instructors
units
3-0-9U/G
schedule
TR 11:00 AM - 12:30 PM (9-450A)
prerequisites
description

Examines efforts in developing and advanced nations and regions. Examines key issues in the current and future development of urban energy systems, such as technology, use, behavior, regulation, climate change, and lack of access or energy poverty. Case studies on a diverse sampling of cities explore how prospective technologies and policies can be implemented.

instructors
units
3-3-6
schedule
MW 2:30 - 4:00 PM , Lab F 1:00 - 4:00 PM (Lecture: 9-354, Lab: 9-554 )
prerequisites
description

This course is an introduction to Geographic Information Systems (GIS): tools for visualizing and analyzing spatial data. GIS is an invaluable tool that can make maps, guide decisions, answer questions, and advocate for change. The class builds toward a project in which students will critically apply GIS techniques to an area of interest.

instructors
units
4-1-7
schedule
Lecture: MW 11:00 - 12:30 PM , R1 F 3:00 - 4:30 PM , R2 F 1:30 - 3:00 PM , R3 F 1:30 - 3:00 PM (Lecture: 37-212, R1 9-450A, R2 9-450A, R3 10-485)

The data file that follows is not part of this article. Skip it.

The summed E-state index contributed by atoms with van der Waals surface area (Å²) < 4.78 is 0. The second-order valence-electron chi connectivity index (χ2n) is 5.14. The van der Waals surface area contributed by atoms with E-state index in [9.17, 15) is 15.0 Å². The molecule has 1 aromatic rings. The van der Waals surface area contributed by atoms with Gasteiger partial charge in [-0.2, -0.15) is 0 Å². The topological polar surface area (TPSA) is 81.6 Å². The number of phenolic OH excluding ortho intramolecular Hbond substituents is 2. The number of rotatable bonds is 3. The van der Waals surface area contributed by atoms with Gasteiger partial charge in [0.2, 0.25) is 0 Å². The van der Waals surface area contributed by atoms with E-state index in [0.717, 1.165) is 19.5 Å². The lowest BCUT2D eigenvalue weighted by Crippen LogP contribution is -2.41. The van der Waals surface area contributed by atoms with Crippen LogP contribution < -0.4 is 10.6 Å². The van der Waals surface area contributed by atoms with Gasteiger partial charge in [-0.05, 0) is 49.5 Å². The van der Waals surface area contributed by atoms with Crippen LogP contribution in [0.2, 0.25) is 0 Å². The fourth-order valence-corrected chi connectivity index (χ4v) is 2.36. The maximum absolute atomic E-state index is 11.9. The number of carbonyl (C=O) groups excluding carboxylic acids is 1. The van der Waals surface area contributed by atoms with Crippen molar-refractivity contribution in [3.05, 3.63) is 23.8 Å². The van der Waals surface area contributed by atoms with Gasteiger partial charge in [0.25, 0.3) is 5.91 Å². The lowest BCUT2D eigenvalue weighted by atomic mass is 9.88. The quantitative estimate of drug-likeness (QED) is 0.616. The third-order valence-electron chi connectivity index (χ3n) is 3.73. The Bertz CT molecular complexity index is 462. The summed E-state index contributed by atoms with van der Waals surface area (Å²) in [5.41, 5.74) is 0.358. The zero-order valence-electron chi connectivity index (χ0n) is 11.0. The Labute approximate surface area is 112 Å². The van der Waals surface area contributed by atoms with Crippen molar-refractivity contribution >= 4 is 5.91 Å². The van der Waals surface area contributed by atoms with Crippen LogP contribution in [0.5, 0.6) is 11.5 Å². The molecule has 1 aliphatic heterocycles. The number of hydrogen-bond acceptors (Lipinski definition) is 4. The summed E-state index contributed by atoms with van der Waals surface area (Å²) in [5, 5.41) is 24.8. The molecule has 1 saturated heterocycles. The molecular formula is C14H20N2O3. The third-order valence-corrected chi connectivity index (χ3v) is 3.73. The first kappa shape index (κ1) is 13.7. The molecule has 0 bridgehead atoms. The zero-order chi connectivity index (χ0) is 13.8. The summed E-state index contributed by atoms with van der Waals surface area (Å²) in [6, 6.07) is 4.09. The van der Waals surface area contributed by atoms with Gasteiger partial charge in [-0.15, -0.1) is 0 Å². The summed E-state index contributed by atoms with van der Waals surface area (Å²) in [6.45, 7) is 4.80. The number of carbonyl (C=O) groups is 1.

prerequisites
description

Introduces the theory and practice of planning and urban studies through exploration of the history of the field, case studies, and criticisms of traditional practice.

instructors
units
2-2-2G / H1
schedule
MW 2:30 - 4:00 PM , MTR 4:30 - 6:30 PM (9-354 Lecture , 9-554 Lab)
prerequisites
description

Practical introduction to spatial analysis and geographic information systems (GIS). Examines how geography is represented digitally and how nonrandom distributions of phenomena as diverse as poverty and scenic resources can be better understood by examining their spatial characteristics.

instructors
units
4-2-6G
schedule
TR 11:00 - 12:30 PM Lecture , R EVE R1 (5:00-6:30) Recitation , R EVE R2 (6:30-8:00) Recitation , R EVE R3 5:00 - 6:30 PM Recitation (Lecture 4-237, R1 9-450A, R2 9-450A, R3 9-450B)
prerequisites
Restricted to first-year MCP students or Permission of instructor
description